Next week, Todd Phillips’ War Dogs will be released in theaters most likely somewhere near your home. (It’s a movie we’ve seen and will write more about next week.) It’s Phillips’ first film since 2013’s The Hangover Part III – which now has me thinking a lot about The Hangover movies.
For the most part, I like Todd Phillips’ movies. (Even though the only time I ever interviewed Phillips, for 2010’s Due Date, we got off to a rocky start.) This is mostly because he has a career arc I find interesting: There’s a real growth as a comedic director in-between, say, Old School and Starsky & Hutch. After that, he made a comedic almost-masterpiece with 2009’s original The Hangover.
What a double-edged sword that turned out to be: On a $35 million budget, The Hangover grossed nearly half a billion dollars. Half a billion! There was no way to avoid sequels. And I’m sure Phillips became a rich human being by agreeing to direct two more Hangover movies. And because of those two sequels, we now think of The Hangover series as garbage. And then, after we think that, we then remind ourselves, “Oh wait, you know, the first one is still really funny.”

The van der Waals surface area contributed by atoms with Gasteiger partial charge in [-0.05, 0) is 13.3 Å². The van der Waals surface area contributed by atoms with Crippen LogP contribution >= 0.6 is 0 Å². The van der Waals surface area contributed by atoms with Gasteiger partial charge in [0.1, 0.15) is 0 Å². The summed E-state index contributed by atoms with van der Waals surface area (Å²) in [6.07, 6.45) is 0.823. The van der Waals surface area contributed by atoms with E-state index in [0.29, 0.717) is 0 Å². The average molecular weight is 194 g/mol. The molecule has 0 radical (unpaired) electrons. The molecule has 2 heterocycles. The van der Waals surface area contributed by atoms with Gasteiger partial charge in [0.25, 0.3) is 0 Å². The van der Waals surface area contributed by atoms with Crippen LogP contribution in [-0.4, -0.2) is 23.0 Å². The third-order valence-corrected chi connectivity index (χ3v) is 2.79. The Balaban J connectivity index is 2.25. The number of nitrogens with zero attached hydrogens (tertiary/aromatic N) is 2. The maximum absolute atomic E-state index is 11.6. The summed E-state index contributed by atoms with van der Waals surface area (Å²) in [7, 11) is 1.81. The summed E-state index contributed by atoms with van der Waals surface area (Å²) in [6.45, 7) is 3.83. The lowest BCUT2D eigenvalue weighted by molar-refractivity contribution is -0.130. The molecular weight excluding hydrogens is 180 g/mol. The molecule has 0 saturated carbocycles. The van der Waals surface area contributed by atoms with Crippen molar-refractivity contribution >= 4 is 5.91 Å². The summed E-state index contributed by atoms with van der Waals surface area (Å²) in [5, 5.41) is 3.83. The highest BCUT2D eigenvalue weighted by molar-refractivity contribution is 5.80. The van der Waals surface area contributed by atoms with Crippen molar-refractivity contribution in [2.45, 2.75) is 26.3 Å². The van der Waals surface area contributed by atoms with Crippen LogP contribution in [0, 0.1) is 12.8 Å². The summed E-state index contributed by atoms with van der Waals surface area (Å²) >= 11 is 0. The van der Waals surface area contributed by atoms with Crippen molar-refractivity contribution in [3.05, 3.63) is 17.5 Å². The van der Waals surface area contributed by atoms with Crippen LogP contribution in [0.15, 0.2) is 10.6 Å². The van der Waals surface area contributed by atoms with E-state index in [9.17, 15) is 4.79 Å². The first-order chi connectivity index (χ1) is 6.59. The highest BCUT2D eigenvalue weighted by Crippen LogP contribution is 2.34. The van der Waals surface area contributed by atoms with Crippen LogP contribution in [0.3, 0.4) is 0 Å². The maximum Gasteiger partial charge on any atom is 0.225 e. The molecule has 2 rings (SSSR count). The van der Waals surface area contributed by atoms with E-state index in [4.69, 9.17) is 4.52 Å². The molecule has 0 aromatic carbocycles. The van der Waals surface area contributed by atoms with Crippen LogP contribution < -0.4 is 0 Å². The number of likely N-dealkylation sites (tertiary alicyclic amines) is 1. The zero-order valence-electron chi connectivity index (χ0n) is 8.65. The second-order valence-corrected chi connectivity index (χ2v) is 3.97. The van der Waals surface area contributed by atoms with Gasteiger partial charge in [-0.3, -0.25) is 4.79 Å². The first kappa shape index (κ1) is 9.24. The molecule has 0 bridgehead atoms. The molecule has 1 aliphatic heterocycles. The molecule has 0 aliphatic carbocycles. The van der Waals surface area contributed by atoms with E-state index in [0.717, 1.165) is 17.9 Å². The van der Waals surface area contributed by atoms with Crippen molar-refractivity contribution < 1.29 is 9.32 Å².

Can a bad sequel ruin the original film? Using a purely literal definition: no. But can a bad sequel ruin how a movie is perceived culturally? You bet. The Hangover movies are a perfect example. If, right now, only The Hangover existed, we’d still be hailing it in “the best comedies of the last 10 years” lists. Now, if you put that on a list, a person would have to defend his or her choice. It would probably start with the line, “Now, forget the sequels…”